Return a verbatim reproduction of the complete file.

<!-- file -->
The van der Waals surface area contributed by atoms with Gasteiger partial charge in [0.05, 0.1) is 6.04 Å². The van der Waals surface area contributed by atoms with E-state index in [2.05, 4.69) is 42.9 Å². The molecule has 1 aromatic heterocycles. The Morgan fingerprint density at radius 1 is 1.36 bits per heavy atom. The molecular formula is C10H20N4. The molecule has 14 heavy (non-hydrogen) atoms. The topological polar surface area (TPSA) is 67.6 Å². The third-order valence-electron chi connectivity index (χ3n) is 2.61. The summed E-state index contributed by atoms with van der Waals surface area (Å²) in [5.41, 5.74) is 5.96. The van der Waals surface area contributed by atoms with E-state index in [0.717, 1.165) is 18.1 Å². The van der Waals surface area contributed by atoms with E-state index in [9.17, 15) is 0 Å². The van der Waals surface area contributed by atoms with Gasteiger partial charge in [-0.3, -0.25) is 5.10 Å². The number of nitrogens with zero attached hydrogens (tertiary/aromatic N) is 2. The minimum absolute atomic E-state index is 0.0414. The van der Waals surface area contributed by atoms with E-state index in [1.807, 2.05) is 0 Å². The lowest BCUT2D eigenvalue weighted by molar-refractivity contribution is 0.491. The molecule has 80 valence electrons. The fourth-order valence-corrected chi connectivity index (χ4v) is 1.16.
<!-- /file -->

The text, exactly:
The van der Waals surface area contributed by atoms with Gasteiger partial charge in [0.05, 0.1) is 6.04 Å². The van der Waals surface area contributed by atoms with E-state index in [2.05, 4.69) is 42.9 Å². The molecule has 1 aromatic heterocycles. The Morgan fingerprint density at radius 1 is 1.36 bits per heavy atom. The molecular formula is C10H20N4. The molecule has 14 heavy (non-hydrogen) atoms. The topological polar surface area (TPSA) is 67.6 Å². The third-order valence-electron chi connectivity index (χ3n) is 2.61. The summed E-state index contributed by atoms with van der Waals surface area (Å²) in [5.41, 5.74) is 5.96. The van der Waals surface area contributed by atoms with E-state index in [0.717, 1.165) is 18.1 Å². The van der Waals surface area contributed by atoms with E-state index in [9.17, 15) is 0 Å². The van der Waals surface area contributed by atoms with Gasteiger partial charge in [-0.3, -0.25) is 5.10 Å². The number of nitrogens with zero attached hydrogens (tertiary/aromatic N) is 2. The minimum absolute atomic E-state index is 0.0414. The van der Waals surface area contributed by atoms with E-state index in [1.807, 2.05) is 0 Å². The lowest BCUT2D eigenvalue weighted by molar-refractivity contribution is 0.491. The molecule has 80 valence electrons. The fourth-order valence-corrected chi connectivity index (χ4v) is 1.16.